Are you worried about healthy saturated fat?
Do you picture eating saturated fat and your arteries plugging up like the plumbing pipes from your kitchen sink?
Butter remains a solid when refrigerated, but softens to a spreadable consistency at room temperature, and melts to a thin liquid consistency at 90–95 °F.
Coconut oil becomes a liquid at a temperature right above 76 degrees.
Your body temperature if average is 98.6 degrees Fahrenheit but may vary 1 degree up or down.
So your picture of saturated fat becoming solid and plugging your arteries like in your kitchen sink pipes is not based on solid science.
This myth that saturated fat is bad for you continues to be challenged as a steady stream of new books and studies on this topic hit the media.
One of the latest works to challenge this old myth is a book called The Big Fat Surprise by journalist Nina Teicholz.
Teicholz told the Wall Street Journal. “There has never been solid evidence for the idea that these fats cause disease.”
She continues. “We only believe this to be the case because nutrition policy has been derailed over the past half-century by a mixture of personal ambition, bad science, politics, and bias.”
That is not all, the cholesterol myth has suffered too with recent studies.
2012, researchers at the Norwegian University of Science and Technology examined the health and lifestyle habits of more than 52,000 adults ages 20 to 74.
These researchers found that, if you’re a woman, your risk for heart disease, cardiac arrest, and stroke are higher with LOWER cholesterol levels.
What do these journalists and scientists know that your physician might not?
Going back forty years or more, fat has been misidentified as the culprit behind heart disease, when all along it’s been sugar.
Here is an alarming fact, about 800,000 Americans die from cardiovascular disease annually.
And what recent studies are showing is that by reducing your cholesterol, you may actually be increasing your risk for cardiovascular disease.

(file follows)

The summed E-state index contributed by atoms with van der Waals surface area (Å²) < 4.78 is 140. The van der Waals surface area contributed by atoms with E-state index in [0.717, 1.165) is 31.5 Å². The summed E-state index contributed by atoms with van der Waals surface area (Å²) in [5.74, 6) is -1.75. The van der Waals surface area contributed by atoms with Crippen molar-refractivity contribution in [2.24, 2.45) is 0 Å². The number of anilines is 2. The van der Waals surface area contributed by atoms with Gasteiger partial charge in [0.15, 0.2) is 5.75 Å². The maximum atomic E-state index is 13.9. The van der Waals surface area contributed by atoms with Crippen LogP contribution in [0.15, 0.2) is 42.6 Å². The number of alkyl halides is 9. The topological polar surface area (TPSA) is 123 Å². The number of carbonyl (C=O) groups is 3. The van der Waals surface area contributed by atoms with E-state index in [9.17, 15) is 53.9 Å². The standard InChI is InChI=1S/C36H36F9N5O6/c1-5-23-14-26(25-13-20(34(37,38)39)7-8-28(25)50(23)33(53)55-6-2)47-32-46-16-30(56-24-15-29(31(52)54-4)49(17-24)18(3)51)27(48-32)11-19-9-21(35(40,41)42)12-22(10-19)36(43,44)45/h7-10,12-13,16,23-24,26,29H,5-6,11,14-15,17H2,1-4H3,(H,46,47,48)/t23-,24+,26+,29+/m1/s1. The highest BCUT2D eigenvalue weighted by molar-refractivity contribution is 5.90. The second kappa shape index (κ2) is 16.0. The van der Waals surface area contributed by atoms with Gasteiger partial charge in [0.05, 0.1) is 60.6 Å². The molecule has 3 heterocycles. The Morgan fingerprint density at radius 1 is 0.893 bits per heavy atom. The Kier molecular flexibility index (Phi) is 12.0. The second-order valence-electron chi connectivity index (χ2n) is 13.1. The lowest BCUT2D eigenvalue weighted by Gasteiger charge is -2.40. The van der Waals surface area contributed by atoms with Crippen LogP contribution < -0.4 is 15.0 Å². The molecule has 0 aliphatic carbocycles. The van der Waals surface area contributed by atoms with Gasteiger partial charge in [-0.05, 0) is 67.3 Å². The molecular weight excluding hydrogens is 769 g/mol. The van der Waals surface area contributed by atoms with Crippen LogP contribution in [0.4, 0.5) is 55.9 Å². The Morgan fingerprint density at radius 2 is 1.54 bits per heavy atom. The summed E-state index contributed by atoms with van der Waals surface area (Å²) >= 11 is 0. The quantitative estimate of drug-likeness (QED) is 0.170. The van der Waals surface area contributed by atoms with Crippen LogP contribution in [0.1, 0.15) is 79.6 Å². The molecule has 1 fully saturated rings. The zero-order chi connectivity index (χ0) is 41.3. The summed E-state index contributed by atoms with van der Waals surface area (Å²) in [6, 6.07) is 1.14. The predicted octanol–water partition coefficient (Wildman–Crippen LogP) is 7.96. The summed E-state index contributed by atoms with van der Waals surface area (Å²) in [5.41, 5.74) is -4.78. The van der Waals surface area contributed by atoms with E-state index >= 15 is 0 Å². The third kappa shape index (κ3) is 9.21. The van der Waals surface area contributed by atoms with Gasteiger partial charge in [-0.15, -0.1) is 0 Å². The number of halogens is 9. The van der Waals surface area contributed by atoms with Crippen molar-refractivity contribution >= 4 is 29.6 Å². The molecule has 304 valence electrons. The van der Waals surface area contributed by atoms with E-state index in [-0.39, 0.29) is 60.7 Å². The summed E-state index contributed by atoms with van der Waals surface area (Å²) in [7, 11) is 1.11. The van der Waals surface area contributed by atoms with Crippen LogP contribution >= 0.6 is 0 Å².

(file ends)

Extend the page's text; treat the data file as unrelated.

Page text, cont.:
But just adding more fat into your diet is not going to help you lose weight or get healthy.
You need to remove what may be the source of your problems also.
If you were to put gas in your car along with water, your car would not perform well.
In fact, as you increase the water in the gas the less the car performs at its peak until it doesn’t run at all.
This may be the same with you. You can add fat to your diet, but if you continue to eat carbs, your body may not perform at its peak.
Listen we have eaten animal products for most of our existence on Earth.
To suggest that saturated fats are all of sudden harmful to you makes no sense.
As recently as 2010, the US Department of Agriculture (USDA) called for reducing your saturated fat intake to a mere 10 percent of your total calories or less.
This is shocking, and quite the opposite of what you may require for optimal health!
Recent science coming out suggests healthy fats (saturated and unsaturated fats from organic whole food, animal, and plant sources should make up anywhere from 50 to 85 percent of your overall energy intake in your diet.
If this all sounds scary to you, and you want to know what may REALLY be a heart healthy diet, go to http://dayssun.com/
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